License registration, no I ain’t got none,
But I got a clear conscience ‘bout the things that I done…
When you find yourself singing Bruce Springsteen lyrics in New Jersey to a state trooper in the hopes of avoiding a ticket, you might as well close your eyes, see what happens:
Maybe you could talk to the cop and explain that it was not disrespect for the rules of the road, but love of—and getting lost in—art that caused you to forget. To forget where you were and who you were, only to find yourself in the unfamiliar role of fugitive.
And maybe he would understand.
Maybe he would engage you in a discussion about music, and how it helps us, how it is always there, and occasionally compels us to do things we would not otherwise do.
And maybe, after everything was said and done, you would stop, and ask him if he was real, if this could ever actually happen.
And maybe he would wink familiarly, as if to say: This is America, ain’t it? Anything is possible.
And maybe you would believe him, even as you heard his footsteps fading away.
And by the time you opened your eyes, maybe you were still rolling down the road, the only reality being the speed and the sky, and the siren song of metal and machinery.
Finally, his car needed fuel, he needed fuel; so he had no choice but to stop at the godforsaken rest area. Everyone, it seemed, had stopped at the same rest area: equal parts public toilet, food court and concessions stand. It was at once appalling and extraordinary; it was, in short, America.
Who were they, the people all around him? They were everyone: departing or arriving, leaving for vacation, returning to work, delighted, delirious, above all, anonymous. In New Jersey, or in any small town, or everywhere in America, there are people who find themselves lost; the people with nowhere left to go. A cliché? Sure. But clichés are made, not born. Reality, of course, is a cliché, and we have discovered that clichés—even as they are the enemy of art and authenticity—can be our friends. And so: going to church makes us sense spirituality, so we go; playing carols at Christmas facilitates a feeling of festivity, so we play; falling in love makes us feel loved, so we fall. We need all the help we can find, so we find friends and never look back.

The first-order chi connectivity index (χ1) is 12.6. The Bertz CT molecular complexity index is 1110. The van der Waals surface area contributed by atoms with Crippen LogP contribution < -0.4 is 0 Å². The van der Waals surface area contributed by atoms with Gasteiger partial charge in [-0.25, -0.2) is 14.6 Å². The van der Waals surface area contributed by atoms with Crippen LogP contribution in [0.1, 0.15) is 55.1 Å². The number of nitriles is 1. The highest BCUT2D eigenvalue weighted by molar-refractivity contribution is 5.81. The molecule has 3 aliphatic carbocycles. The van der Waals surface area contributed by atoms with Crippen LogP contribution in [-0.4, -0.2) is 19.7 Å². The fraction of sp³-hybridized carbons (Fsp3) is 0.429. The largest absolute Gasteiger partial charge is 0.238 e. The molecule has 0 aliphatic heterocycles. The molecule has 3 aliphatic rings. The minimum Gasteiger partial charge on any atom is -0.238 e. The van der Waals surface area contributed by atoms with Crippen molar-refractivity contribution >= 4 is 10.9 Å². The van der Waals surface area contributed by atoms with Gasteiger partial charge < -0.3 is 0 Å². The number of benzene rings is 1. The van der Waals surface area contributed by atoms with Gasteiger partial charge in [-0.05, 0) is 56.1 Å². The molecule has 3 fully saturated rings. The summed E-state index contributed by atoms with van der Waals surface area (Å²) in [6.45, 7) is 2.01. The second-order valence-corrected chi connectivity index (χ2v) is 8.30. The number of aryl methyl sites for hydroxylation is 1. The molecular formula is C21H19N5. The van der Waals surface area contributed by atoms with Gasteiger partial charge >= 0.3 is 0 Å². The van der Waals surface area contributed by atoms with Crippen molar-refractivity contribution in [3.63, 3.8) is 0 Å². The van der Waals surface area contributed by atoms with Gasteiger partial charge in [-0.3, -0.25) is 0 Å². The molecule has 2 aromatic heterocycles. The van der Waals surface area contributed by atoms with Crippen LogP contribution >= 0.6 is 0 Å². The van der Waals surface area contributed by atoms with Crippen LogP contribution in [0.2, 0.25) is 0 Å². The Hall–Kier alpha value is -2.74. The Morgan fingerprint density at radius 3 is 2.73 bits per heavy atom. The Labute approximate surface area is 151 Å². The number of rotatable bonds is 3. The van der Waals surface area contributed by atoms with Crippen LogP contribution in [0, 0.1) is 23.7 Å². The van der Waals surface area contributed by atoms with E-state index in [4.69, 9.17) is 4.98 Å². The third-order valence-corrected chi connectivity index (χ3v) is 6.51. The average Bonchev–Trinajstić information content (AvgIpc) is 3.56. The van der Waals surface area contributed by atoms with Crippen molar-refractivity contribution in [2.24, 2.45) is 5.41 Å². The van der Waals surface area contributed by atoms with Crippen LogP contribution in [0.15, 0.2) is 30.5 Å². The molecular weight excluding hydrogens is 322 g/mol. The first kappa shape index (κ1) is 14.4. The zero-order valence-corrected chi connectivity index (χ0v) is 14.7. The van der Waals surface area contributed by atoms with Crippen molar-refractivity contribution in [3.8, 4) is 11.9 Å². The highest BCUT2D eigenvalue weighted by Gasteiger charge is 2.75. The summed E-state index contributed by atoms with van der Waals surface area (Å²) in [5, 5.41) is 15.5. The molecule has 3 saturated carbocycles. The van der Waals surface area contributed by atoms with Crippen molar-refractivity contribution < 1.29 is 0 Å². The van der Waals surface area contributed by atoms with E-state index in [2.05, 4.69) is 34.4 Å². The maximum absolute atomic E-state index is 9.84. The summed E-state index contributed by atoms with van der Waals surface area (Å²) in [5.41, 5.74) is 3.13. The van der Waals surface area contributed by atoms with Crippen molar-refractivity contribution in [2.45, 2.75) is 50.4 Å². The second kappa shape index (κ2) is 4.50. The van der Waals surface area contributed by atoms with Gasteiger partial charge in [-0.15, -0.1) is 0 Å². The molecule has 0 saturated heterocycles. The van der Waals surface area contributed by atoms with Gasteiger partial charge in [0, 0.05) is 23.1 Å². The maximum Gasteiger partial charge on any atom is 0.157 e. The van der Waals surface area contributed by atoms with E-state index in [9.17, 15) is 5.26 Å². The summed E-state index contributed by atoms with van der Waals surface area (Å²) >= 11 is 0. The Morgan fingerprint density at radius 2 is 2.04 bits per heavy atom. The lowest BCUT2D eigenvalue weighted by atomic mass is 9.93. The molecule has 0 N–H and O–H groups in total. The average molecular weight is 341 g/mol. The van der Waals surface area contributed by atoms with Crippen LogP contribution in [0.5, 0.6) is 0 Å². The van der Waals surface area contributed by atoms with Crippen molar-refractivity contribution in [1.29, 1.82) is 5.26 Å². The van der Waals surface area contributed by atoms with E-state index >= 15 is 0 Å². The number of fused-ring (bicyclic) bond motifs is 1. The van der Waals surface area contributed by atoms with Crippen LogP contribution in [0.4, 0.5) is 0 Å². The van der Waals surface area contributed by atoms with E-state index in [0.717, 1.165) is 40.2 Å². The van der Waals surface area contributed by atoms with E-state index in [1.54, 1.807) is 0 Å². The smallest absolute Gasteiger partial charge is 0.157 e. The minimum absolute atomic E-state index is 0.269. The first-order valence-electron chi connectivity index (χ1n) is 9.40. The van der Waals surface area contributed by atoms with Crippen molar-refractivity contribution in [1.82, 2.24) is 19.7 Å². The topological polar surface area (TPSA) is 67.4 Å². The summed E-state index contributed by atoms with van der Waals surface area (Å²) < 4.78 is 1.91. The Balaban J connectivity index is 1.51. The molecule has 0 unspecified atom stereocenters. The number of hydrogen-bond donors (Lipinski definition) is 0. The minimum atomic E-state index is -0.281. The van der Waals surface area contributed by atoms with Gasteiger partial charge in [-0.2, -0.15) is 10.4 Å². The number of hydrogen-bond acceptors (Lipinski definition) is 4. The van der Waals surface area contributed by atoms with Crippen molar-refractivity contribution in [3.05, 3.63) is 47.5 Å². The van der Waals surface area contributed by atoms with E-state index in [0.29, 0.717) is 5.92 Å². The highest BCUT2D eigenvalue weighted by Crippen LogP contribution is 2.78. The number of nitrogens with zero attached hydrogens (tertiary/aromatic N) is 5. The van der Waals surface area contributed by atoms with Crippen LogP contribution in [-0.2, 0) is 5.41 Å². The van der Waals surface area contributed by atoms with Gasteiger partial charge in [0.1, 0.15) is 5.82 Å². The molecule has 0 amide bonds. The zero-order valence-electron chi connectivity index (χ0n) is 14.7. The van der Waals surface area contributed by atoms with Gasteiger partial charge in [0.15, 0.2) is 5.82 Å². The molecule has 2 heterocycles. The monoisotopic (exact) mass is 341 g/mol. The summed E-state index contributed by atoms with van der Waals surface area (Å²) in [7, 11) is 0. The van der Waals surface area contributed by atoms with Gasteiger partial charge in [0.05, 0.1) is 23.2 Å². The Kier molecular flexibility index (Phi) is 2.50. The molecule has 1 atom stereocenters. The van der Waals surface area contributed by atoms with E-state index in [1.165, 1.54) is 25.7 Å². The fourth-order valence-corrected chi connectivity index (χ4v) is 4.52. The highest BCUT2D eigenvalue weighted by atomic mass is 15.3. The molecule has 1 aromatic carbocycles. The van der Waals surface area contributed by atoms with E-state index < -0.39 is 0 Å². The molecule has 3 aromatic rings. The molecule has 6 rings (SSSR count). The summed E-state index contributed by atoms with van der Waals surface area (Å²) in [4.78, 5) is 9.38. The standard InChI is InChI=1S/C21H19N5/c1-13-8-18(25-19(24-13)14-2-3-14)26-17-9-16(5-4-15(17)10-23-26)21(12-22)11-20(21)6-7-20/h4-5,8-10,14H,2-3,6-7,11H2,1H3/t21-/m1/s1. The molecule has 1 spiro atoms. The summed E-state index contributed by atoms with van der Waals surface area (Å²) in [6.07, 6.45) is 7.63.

He looked back; he looked around and in front of him, seeing the stereotypes: the ones in his mind that everything but experience had created. Or was the Cliché unfurling itself, the one that perpetuates from a particular place: experience, repetition, pattern, tradition? He saw them, he saw how he wanted to see them, he saw how they saw him, he saw how they saw him seeing them, and so on.
And who was he?
What was he all about? What had he done? Where had he been? Where was he going? Who did he think he was? Everyman? No man? Or worse: the type of person who actually asks questions like this.
Walking away, stomach full and mind clear, he saw her. He could not help noticing the forsaken sister walking in circles, seeking a corner of the room that wasn’t there. How old was she? Eighteen? Eighty? Somewhere right in between? Satisfied with a meek drink in the water fountain, she was the type of person who unthinkingly drank from public water fountains. Does anyone drink from public water fountains anymore? Do they still exist? Does anyone even notice them?
It was hard not to notice her, impossible not to notice that pain.
Pain: Dostoyevsky, disconcerted as he was with crime and punishment, saw all the suffering of the world in a prostitute’s eyes, and sobbed when he witnessed a peasant, hard-pressed with impotent anger, beating his horse to death. He opened his eyes and half expected to see this woman whipping herself while Nietzsche—knowing full well that God was dead— held his head and wept. Who was she, and what was she doing here?
A hooker, a homeless person? A mother, a case of mistaken identity? A human symbol of hope, or Hope herself—a deity deferred, paying the price for us all, all of us sinners and those sins we can scarcely describe.
She’s just like me, a voice inside attempted to say, a voice he very well may have listened to—a voice he had come dangerously close to growing into, under the shadow of the ivory tower—had he opted to make certain decisions along the way.
He walked over, ready to help: offer money, lend a hand, do whatever needed to be done, even and especially the things he had neither the ways nor means to make happen. He walked over and smiled, and she spoke, making him an offer he had no choice but to refuse.
It was enough to make one wonder if (and even wish that) the stories in the bible, and those fairy tales and myths men have made all have a foundation in fact. That the slow, ceaseless suffering some of us occasionally see is in accordance with a plan, a motion picture we have no part in producing. That it was not even personal, all this erstwhile, enigmatic madness, it was strictly business. It was enough to cause the hardest of humans to hope for a beneficent Big Guy (or Lady, but it is asking too much for God to have the decency to be a woman) upstairs, shuffling that proverbial deck. Or cutting and pasting the appropriate pieces of the puzzle, always keeping a wise eye on the endearing idiots underneath, and generally doing and saying the things that the creator of an entire universe says and does.
But how the hell are we supposed to have hope when Hope herself had been reduced to this, turning tricks at a rest stop on the Jersey Turnpike?
*Excerpted from a work-in-progress entitled Please Talk About Me When I’m Gone